I returned from work one afternoon and went to check on her. With a gleeful voice, she announced, "I got an obscene phone call last night." Shocked, I asked, "Mama, what did you do?" She said it took her a few minutes to realize what the young man was saying. Then she started preaching -- book, chapter and verse.
Mama was a saintly soul with a great working knowledge of the Bible. After several minutes, the man yelled at her, "Hey, lady, you're supposed to shut up and let me do the talking!" She retorted, "No, boy, I have a lot of things to say that you need to hear!"
In a disappointed tone she added, "... and then he hung up on me." To my knowledge, she never received another obscene phone call. -- MISSING MAMA IN LOUISIANA
DEAR MISSING: This is a topic that seems to have taken on a life of its own. I hope your dear mama's preaching put the caller on the right path. At least it made him think again before dialing her number.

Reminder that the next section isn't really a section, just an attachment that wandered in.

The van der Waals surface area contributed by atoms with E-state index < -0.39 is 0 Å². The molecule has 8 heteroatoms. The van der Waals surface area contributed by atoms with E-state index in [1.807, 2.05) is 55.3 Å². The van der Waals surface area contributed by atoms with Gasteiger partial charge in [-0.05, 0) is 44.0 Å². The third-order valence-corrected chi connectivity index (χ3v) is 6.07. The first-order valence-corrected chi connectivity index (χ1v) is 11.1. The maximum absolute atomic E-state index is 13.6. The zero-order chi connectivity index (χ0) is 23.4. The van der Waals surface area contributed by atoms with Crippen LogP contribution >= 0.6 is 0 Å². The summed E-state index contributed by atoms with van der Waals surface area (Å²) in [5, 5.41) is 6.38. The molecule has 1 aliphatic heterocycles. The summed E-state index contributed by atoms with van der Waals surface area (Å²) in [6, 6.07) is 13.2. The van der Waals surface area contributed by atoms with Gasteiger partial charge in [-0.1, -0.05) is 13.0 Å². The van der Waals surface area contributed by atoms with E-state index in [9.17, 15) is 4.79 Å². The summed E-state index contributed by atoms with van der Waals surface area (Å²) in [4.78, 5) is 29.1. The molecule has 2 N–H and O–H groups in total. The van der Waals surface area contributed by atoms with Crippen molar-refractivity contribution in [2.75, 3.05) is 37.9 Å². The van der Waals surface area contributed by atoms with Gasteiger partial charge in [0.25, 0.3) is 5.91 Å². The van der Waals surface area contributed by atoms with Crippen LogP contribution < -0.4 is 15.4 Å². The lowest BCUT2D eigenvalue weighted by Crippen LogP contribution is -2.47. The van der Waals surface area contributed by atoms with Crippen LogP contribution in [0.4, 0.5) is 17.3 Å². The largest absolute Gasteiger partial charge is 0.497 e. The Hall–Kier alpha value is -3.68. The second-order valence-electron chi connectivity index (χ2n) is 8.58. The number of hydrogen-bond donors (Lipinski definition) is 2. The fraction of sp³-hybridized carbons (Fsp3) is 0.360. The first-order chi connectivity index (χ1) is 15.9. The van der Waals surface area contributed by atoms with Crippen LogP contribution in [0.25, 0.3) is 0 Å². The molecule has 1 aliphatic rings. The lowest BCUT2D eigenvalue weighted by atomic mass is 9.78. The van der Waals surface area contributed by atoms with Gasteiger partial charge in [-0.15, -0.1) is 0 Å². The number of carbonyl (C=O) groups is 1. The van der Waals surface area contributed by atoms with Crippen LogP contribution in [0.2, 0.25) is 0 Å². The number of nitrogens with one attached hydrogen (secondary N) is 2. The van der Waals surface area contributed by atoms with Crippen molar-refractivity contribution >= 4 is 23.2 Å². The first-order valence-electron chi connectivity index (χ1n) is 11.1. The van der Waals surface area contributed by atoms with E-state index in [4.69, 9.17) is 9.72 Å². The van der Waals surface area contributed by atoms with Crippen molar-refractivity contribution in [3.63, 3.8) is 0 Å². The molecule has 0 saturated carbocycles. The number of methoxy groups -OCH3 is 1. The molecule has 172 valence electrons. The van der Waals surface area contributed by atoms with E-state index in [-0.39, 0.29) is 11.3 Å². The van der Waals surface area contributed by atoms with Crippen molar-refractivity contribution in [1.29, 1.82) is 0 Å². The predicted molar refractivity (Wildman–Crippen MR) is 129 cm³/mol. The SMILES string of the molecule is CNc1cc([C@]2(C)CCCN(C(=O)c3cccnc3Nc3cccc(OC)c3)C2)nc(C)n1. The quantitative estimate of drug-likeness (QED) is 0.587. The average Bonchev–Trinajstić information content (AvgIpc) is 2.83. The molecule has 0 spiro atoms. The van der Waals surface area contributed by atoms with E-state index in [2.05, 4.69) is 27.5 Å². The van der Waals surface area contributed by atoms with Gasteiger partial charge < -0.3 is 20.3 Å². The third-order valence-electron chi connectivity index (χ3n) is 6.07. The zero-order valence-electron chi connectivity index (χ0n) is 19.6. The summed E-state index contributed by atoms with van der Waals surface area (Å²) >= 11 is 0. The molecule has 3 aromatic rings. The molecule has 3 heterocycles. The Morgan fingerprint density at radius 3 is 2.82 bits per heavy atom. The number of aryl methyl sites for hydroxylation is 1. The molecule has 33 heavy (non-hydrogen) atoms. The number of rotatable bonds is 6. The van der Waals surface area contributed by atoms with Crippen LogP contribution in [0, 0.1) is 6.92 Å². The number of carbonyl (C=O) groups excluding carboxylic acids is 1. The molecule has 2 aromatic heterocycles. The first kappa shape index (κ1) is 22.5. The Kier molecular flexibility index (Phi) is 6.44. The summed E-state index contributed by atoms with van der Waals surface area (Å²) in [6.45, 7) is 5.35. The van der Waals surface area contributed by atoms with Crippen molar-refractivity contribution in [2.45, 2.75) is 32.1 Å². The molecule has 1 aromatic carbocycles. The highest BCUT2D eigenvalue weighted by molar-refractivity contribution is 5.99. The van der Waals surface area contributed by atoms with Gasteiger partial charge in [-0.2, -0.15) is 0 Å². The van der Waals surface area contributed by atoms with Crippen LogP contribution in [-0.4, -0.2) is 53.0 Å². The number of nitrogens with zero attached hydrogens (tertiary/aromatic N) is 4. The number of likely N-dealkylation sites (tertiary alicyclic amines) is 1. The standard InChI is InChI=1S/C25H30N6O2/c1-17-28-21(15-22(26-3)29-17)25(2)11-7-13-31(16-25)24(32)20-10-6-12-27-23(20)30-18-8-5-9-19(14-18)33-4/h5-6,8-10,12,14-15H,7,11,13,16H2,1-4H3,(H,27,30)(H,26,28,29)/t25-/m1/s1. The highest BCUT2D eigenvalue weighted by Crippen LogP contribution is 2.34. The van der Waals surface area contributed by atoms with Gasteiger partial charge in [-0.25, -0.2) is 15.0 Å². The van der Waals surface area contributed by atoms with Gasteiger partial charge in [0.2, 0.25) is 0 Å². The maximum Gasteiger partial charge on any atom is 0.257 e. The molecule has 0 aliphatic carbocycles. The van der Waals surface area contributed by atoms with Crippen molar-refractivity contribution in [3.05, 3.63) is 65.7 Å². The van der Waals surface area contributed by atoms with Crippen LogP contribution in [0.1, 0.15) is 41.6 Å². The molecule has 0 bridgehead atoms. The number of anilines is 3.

DEAR ABBY: I was a single mother throughout my only child's early years. I had no financial or moral support from the child's father. Luckily, I had a good job that enabled me to take good care of my daughter. I did not believe in giving my child a stepfather, so I remained single. My daughter had a good religious education, loving home, a dedicated and adoring mother, vacations, the best schools, health care, etc. We enjoyed a wonderful and loving relationship.
However, as soon as my daughter became a teen-ager, she decided to stop calling me "Mother." She insisted on addressing me by my first name because I was her "friend." For years, we have had numerous discussions on that subject -- me explaining my unhappiness, she insisting on using my first name and ignoring my hurt feelings. I never wanted to be referred to as one of her many friends. I wanted to be called "Mother."
At 49 years old and married (no children), she has lived out-of-town for many years and her attitude is cold and distant. Her friends are the center of her life. How do you explain such treatment?